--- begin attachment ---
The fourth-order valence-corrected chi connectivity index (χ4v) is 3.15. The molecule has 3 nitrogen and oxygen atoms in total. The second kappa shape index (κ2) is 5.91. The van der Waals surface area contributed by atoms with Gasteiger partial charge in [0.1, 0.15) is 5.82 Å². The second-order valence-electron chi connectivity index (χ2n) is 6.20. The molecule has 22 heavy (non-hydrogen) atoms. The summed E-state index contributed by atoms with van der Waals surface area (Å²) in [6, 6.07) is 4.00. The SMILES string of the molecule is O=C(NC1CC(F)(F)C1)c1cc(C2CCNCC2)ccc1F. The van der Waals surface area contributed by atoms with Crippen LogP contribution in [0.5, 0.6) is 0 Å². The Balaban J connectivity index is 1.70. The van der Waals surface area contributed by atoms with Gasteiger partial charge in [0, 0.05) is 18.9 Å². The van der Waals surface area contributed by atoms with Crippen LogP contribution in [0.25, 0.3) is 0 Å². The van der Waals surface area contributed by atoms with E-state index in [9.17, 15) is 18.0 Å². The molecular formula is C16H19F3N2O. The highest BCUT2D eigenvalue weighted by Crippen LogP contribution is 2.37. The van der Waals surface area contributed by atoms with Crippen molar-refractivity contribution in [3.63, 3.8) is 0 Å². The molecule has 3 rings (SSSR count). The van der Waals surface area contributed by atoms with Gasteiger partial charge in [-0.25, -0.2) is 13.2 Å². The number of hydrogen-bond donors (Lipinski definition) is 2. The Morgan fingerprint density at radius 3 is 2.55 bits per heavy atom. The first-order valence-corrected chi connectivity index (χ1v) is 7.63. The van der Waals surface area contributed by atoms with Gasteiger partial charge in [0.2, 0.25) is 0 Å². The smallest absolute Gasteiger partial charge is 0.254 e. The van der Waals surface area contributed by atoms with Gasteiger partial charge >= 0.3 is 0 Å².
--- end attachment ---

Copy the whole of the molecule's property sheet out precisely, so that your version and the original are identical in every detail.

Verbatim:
The fourth-order valence-corrected chi connectivity index (χ4v) is 3.15. The molecule has 3 nitrogen and oxygen atoms in total. The second kappa shape index (κ2) is 5.91. The van der Waals surface area contributed by atoms with Gasteiger partial charge in [0.1, 0.15) is 5.82 Å². The second-order valence-electron chi connectivity index (χ2n) is 6.20. The molecule has 22 heavy (non-hydrogen) atoms. The summed E-state index contributed by atoms with van der Waals surface area (Å²) in [6, 6.07) is 4.00. The SMILES string of the molecule is O=C(NC1CC(F)(F)C1)c1cc(C2CCNCC2)ccc1F. The van der Waals surface area contributed by atoms with Crippen LogP contribution in [0.5, 0.6) is 0 Å². The Balaban J connectivity index is 1.70. The van der Waals surface area contributed by atoms with Gasteiger partial charge in [0, 0.05) is 18.9 Å². The van der Waals surface area contributed by atoms with Crippen LogP contribution in [0.25, 0.3) is 0 Å². The van der Waals surface area contributed by atoms with E-state index in [9.17, 15) is 18.0 Å². The molecular formula is C16H19F3N2O. The highest BCUT2D eigenvalue weighted by Crippen LogP contribution is 2.37. The van der Waals surface area contributed by atoms with Crippen molar-refractivity contribution in [3.63, 3.8) is 0 Å². The molecule has 3 rings (SSSR count). The van der Waals surface area contributed by atoms with Gasteiger partial charge in [-0.25, -0.2) is 13.2 Å². The number of hydrogen-bond donors (Lipinski definition) is 2. The Morgan fingerprint density at radius 3 is 2.55 bits per heavy atom. The first-order valence-corrected chi connectivity index (χ1v) is 7.63. The van der Waals surface area contributed by atoms with Gasteiger partial charge in [0.2, 0.25) is 0 Å². The smallest absolute Gasteiger partial charge is 0.254 e. The van der Waals surface area contributed by atoms with Gasteiger partial charge >= 0.3 is 0 Å².